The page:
by Helen Kreeger
Many years ago a friend told me of an incident that I’d convinced myself was most likely a misunderstanding, although I didn’t say so to her as she had obviously been spooked by it. At worst, it was likely some immature bloke showing off, I reasoned to myself. The story did stick in my head though, and if I were a bit more in touch with my subconscious I might have also reasoned that there might have been something rather darker to my friend’s experience than I gave it credit for.
It was the mid 1980s and my friend was driving herself home. It was late at night and she was on a quiet road in rural Yorkshire. A police car came up behind her and got her to pull over. The policeman would not say what she had done wrong even though she asked him several times, but asked her to get out of her car. Until very recently few of us would have had the nerve, or any reason, to say no to a policeman apparently going about his business.
As soon as my friend got her own car her father would repeat over and over that she should always drive with the doors locked and never, ever, get out of the car at night, especially if she was on her own.
She told the policeman she wasn’t getting out.
Of course I can not say verbatim how the backwards and forwards of the conversation went, but my friend insisted that he follow her home to her parents and they could sort everything out there. He got into his car and drove away.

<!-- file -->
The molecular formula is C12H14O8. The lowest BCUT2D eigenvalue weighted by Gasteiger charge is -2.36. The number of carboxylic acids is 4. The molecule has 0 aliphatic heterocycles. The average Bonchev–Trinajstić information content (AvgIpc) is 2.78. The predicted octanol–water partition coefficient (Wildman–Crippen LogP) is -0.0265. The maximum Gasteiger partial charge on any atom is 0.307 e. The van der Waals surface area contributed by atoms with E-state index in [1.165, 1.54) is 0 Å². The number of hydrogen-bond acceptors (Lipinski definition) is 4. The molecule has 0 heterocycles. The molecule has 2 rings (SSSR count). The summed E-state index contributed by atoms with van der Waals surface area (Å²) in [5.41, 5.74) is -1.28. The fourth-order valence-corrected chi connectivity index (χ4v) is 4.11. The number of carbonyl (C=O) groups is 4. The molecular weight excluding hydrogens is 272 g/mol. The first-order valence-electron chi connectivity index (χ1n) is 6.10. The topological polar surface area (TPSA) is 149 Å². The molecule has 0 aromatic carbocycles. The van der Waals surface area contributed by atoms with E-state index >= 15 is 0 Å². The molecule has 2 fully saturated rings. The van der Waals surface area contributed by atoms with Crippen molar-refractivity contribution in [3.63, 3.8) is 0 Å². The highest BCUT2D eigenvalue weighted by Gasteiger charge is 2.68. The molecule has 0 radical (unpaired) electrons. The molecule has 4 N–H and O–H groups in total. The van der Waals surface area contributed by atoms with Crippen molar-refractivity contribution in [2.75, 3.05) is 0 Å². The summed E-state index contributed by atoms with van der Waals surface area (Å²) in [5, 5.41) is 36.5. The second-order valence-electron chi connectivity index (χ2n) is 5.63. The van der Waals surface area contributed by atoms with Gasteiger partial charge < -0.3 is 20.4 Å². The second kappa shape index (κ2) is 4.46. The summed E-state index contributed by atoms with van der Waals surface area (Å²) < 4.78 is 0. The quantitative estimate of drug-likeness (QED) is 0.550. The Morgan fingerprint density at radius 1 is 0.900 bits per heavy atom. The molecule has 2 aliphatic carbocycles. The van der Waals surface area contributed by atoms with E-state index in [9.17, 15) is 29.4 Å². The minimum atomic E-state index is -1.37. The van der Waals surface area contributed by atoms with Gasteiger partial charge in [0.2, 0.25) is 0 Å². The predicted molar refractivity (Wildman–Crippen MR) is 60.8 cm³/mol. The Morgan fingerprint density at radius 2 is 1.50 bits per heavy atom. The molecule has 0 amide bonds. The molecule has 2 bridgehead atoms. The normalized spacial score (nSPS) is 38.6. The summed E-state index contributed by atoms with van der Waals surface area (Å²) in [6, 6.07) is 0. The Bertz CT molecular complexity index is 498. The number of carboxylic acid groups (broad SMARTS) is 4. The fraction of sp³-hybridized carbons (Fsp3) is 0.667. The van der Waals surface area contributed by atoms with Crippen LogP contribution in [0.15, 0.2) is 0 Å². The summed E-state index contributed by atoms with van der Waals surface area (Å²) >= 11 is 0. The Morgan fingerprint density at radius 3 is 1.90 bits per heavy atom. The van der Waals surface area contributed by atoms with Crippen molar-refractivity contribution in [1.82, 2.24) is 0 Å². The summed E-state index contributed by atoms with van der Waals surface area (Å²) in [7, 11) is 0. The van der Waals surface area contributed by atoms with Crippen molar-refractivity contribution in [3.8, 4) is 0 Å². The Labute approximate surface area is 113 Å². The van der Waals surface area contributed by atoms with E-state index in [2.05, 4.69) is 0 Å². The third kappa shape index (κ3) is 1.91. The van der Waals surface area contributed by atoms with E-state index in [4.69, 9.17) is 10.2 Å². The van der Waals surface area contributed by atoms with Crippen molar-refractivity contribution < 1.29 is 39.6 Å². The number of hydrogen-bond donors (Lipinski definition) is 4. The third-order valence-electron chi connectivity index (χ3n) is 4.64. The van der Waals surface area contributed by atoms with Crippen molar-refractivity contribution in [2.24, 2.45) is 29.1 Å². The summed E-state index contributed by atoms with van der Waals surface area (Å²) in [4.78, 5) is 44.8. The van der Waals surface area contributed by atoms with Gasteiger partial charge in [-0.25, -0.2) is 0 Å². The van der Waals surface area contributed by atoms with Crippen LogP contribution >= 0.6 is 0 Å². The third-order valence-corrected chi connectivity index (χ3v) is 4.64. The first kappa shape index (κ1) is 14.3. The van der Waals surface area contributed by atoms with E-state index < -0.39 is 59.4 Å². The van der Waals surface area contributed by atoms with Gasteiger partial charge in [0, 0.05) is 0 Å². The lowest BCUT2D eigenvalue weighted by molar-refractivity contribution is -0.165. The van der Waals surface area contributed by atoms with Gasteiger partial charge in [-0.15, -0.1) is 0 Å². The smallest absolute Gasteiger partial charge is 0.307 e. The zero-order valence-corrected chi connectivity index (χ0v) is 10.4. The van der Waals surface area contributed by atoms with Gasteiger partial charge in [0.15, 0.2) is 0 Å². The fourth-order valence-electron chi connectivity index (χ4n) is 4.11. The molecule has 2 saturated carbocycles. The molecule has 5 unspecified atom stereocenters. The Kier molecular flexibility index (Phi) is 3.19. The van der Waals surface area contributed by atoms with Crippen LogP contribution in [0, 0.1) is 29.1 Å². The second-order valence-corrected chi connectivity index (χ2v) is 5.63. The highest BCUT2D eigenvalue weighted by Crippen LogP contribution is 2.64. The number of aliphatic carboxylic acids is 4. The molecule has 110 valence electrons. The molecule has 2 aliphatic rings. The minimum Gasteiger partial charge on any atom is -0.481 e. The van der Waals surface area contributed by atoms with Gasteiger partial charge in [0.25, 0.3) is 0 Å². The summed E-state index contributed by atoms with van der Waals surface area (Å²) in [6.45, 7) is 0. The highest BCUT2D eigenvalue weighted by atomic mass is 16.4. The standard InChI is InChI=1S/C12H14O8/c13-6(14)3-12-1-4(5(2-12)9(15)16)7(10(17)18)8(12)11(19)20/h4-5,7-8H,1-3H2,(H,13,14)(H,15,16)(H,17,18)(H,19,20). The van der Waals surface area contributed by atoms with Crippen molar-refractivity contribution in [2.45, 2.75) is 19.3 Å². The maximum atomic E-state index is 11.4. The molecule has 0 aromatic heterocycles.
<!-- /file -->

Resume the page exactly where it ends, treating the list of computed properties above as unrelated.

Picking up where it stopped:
I had a similar thing happen to me in pre-mobile phone days when I was waiting for the AA on a hard shoulder of a motorway having broken down. A car pulled in front of me and a man got out and lifted the bonnet of his car. After a minute he came to my window and asked me to get out and lend him a hand. I remained in my locked car, really not feeling at all safe. He looked a bit pissed off but got back into his car and drove away. I passed his car number on to the police once safe at home.
I was alert to the danger, even if it was not real, and I did the right thing. I was sensible. I was safe.
But this man was not wearing a police uniform. If he had been, I certainly would not have had my friend’s father’s voice instructing me to sit tight. Rather, I would have seen a police officer stopping on that hard shoulder as a guardian angel, which of course he probably would have been, and left the safety of my car.
Both these stories will not stop playing around my head since the Sarah Everard case. I’m no longer in touch with my old friend, but I bet she’s had a few nightmares recently.
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